4.2.2. Flexibility vs. Legal Certainty
The proposed provision makes reasonable balance between flexibility and certainty. Proposed provisions provide certain types of nominative use and also contain new test for the nominative use, which capable to deal with new problem will arise in the future (Ramsey & Schovsbo, 2013) . The current China statutory limitation does not such flexibility. The proposed provision will be added into the current China Trademark Law as a supplement to existing statutory limitation of trademark right. Then it is well established statutory limitation in China trademark. When trade mark laws contain statutory categorical limitations on trade mark rights, it has several benefits. For the public, a specific list of statutory limitation can provide clear rule for third parties who want to use trade mark owner’s mark to convey information to regulate their act (Ramsey & Schovsbo, 2013) . They can follow such certain limitation to determine whether such use is allowed by the law before start to use. For the court, certain legal basis for trademark limitation can prevent court to apply improper standard or interpretation beyond the public interests (Ramsey & Schovsbo, 2013) . Thus proposed provision provided single and uniform legal basis for the nominative fair use. Court directly applies this provision when address nominative fair use cases.
However, court discretionary is also necessary. Proposed provision does not enumeration all specific circumstances in order to balances flexibility, rather adapt open-ended design with three factor test learned from US fair use approach as standard of nominative fair use. The specific circumstances on the nominative fair use do not limit those, rather court have possibility of a discretionary to interpretation “other circumstances” in light of these three factor test. Current statute always slow to able to contain all types of exception, this approach capable to deal with new problem will arise in the future by the innovation technologies (Ramsey & Schovsbo, 2013) .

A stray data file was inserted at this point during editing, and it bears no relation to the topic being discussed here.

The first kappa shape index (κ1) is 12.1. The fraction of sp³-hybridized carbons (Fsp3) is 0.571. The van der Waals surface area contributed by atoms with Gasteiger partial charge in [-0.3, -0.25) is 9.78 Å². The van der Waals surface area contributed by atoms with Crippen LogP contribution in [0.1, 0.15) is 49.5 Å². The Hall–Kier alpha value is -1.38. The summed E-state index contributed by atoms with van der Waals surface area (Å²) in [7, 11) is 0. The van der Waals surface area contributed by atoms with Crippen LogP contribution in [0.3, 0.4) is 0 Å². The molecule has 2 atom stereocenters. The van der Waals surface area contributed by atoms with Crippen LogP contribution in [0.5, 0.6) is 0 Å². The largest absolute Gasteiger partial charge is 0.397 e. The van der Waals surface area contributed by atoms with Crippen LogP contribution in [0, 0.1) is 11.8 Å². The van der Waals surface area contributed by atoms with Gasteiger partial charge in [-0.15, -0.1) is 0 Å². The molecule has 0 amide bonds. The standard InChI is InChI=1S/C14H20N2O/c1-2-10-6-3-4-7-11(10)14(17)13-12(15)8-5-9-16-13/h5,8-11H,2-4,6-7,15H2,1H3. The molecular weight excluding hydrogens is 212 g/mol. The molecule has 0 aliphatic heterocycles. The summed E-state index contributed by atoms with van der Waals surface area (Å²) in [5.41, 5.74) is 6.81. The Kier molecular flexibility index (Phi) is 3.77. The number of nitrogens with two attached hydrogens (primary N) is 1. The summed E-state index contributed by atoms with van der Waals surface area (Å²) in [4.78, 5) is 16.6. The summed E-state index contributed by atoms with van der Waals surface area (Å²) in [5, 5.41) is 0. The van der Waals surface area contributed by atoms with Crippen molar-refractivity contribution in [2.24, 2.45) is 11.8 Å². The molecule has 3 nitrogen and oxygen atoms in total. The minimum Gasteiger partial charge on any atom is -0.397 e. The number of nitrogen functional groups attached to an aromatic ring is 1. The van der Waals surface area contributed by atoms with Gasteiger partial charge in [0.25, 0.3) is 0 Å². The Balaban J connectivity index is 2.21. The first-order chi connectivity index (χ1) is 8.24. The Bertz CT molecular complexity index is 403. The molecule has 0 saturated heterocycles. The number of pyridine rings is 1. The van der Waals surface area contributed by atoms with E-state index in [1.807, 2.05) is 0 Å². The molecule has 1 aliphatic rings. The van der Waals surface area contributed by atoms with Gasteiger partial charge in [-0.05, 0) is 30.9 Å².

This paper introduces and summarizes the methods of American nominative fair use, also analyzes the current legislation situation on the nominative fair use in China, summarizes the dilemma and problem China faces today in nominative fair use field, and then puts forward suitable legislative suggestions for China nominative fair use on the basis of comparative study. As this article has shown, the lack of statutory regulation of nominative fair use constrains the free flow of information. In order to solve the problems of China legislation and settle the disputes in practice, this article proposed a nominative fair use as affirmative defense against trademark infringement added into current China trademark limitation and exception provision and also proposed three factor test learn from the US approach as new standard to determine nominative fair use instead current non-confusion standard. Such design could provide a maintainable balance of legal certainty and flexibility. More importantly, it meets the informative need of consumers in the marketplace and well-balanced interest between right holder’s and public.
This research is funded by the discipline innovation and talent introduction program (111 program) of colleges and universities. Project No.: B18058.
 Arthur, L. W. (2010). Ebay Becomes a Girl’s New Best Friend as the Second Circuit Sidesteps the Nominative Fair Use Doctrine, Leaving Tiffany to Police Counterfeits in the Online Marketplace. North Carolina Journal of Law & Technology, 12, 29-33.
 Ramsey, L. P., & Schovsbo, J. (2013). Mechanisms for Limiting Trade Mark Rights to Further Competition and Free Speech. IIC: International Review of Intellectual Property and Competition Law, 44, 671-700.